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Light for Linda


Time for an update: I still use film, though. Not vast quantities, but I have a darkroom, and I'm not afraid to use it.

I enjoy every image I take: I hope you'll enjoy looking at them.
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Light for Linda

29 Jan 2021 6:55AM   Views : 398 Unique : 247


Occasionally, you hear or read something that comes as a revelation, and sticks in the mind. For instance, when I first started swimming, a much older colleague from the next office said, as we were changing back into office clothes after a dip, ‘It’s cheating to stop at the end between lengths’ – part of getting fitter is that the effort continues for more than one or two minutes!

In landscape photography, one of those phrases came up in an interview a year or tree back in Amateur Photographer, one of the more interesting magazines on the shelves. It took me a while to connect ‘Ian Cameron’ with hwatt, and I usually misquote the phrase. I’ve just looked up the interview on the AP website , and I shall quote precisely: ‘I call light, composition and subject matter the ‘holy trinity’ of landscape photography.’ He went on to say that they matter in that order – and ‘I believe you can make a rusty nail sticking awkwardly out of a piece of wood look good in great light.’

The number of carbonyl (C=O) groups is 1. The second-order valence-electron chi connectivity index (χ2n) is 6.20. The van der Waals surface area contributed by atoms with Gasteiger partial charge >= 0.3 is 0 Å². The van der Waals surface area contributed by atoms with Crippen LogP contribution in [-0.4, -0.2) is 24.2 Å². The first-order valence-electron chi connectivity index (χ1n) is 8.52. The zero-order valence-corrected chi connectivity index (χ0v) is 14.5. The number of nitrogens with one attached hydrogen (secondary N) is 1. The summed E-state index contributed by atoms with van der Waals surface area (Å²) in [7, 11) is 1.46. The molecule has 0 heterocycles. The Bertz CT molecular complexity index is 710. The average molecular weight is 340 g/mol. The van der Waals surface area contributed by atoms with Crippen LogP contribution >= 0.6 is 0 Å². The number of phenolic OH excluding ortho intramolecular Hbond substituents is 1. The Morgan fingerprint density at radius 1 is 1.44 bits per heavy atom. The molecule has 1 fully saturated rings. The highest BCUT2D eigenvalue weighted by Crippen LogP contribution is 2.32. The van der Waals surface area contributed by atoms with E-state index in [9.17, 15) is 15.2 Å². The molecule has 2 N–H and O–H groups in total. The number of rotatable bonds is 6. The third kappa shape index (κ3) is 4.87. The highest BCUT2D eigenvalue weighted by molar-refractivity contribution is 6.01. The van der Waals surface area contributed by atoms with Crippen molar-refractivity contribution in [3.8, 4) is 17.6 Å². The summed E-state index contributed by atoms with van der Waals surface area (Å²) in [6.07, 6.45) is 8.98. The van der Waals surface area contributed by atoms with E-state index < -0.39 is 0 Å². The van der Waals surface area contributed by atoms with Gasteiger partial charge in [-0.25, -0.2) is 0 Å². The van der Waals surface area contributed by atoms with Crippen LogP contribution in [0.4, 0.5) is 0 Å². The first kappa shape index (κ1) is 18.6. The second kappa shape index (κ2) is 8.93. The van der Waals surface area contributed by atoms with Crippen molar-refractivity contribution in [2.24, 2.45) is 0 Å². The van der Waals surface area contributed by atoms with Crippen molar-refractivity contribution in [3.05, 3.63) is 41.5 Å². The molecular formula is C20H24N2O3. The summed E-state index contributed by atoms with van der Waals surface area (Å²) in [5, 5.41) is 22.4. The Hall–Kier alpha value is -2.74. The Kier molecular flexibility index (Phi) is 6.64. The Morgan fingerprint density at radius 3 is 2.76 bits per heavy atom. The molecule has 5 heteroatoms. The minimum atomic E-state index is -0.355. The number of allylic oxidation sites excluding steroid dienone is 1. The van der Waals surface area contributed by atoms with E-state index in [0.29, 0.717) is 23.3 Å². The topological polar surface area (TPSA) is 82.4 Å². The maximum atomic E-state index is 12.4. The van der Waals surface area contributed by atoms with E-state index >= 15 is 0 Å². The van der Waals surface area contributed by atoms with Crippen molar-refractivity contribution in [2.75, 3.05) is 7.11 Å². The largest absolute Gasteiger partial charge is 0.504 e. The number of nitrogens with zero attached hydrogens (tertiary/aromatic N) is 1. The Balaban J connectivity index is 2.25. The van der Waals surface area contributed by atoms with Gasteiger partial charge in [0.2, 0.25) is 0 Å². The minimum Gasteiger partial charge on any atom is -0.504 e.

That comes up so often in the Critique Gallery, especially with photographers snatching a landscape along the way on a family holiday, and wondering why their shot of Glencoe in the rain isn’t as good as the postcard view. However, the issue is sparked, this time, by a thoughtful lady who isn’t sure how early and late light falls on a particular building – so she’s going back to look! That’s how photographers learn and develop.


Ian is a sensible man, and understands that the weather is often not going to deliver the fairy-tale light that is in your imagination (I know it’s in mine…) I learned this from Dave Butcher on a one-day course that I won in a raffle, leading me to wander round Eskdale on a grey and drizzly day. That doesn’t mean that a grey day with limited visibility puts an end to picture-taking, but it usually terminates grand vistas. Instead, as Dave Butcher showed, it’s ideal for rivers and waterfalls under the trees, where the absence of direct sunlight means that there will be soft and gentle light without harsh highlights.


So – moral of the tale 1: if you want specific light, be prepared to wait. Possibly for hours, days, or seasons; and
Moral of the tale 2: if you can’t choose the time, choose a view of the subject that suits the light.



dudler Plus
17 1.6k 1833 England
29 Jan 2021 6:58AM
All pictures are mine, by the way, and they show, top to bottom, how a grand vista in mediocre light is mediocre; how a closeup can sum up the landscape; what to do when it drizzles (wet rocks look great!), and how distorting colours make a portrait look wrong. Here's the original of Eden Elizabeth.

dudler Plus
17 1.6k 1833 England
29 Jan 2021 8:24AM
And... links for Ian Cameron added. Sorry they're late.
pablophotographer 9 1.8k 405
30 Jan 2021 12:57AM

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